10. On the general will of humanity: global connections in Rousseau's political thought Sankar Muthu
    11. The general will in Rousseau and after Rousseau Tracy B. Strong
    Part IV. The General Will after Rousseau:
    12. Kant on the general will Patrick Riley
    13. The general will after Rousseau: Smith and Rousseau on sociability and inequality Shannon Stimson
    14. Benjamin Constant's liberalism and the political theology of the general will Bryan Garsten
    15. The general will after Rousseau: the case of Tocqueville Michael Locke McLendon
    16. Rawls on Rousseau and the general will Christopher Brooke.

  • Editors

    James Farr, Northwestern University, Illinois
    James Farr is Professor of Political Science and Director of the Chicago Field Studies Program at Northwestern University. He is the author of numerous essays on Locke and the history of political thought. He is also the editor of, among other volumes, Political Innovation and Conceptual Change (Cambridge University Press, 1989) and Political Science in History (Cambridge University Press, 1995).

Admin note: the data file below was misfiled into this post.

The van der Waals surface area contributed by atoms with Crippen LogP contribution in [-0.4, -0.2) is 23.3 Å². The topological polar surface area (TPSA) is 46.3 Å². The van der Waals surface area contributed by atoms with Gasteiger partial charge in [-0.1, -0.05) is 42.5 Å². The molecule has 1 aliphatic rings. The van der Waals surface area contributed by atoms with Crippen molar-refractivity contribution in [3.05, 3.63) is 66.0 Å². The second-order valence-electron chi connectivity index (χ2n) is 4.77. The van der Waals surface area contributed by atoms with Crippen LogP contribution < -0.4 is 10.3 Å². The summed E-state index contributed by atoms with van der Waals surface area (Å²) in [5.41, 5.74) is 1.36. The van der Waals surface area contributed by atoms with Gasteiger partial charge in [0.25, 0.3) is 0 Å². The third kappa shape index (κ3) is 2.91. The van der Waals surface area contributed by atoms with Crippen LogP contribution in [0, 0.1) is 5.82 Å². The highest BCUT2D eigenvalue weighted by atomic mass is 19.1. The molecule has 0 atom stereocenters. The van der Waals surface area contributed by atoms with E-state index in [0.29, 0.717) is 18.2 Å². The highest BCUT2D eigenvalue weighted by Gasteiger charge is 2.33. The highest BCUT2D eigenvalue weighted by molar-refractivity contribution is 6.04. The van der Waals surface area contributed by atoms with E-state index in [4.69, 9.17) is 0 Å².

David Lay Williams, DePaul University, Chicago
    David Lay Williams is Associate Professor of Political Science at DePaul University and the author of several essays on the history of political thought, as well as of Rousseau's Platonic Enlightenment (2007) and Rousseau's Social Contract: An Introduction (Cambridge University Press, 2014).

    Contributors

    Patrick Riley, Steven Nadler, James Farr, David Lay Williams, Sharon R. Krause, Daniel J. Kapust, Andrew R. Murphy, Richard Boyd, Sankar Muthu, Tracy B. Strong, Shannon Stimson, Bryan Garsten, Michael Locke McLendon, Christopher Brooke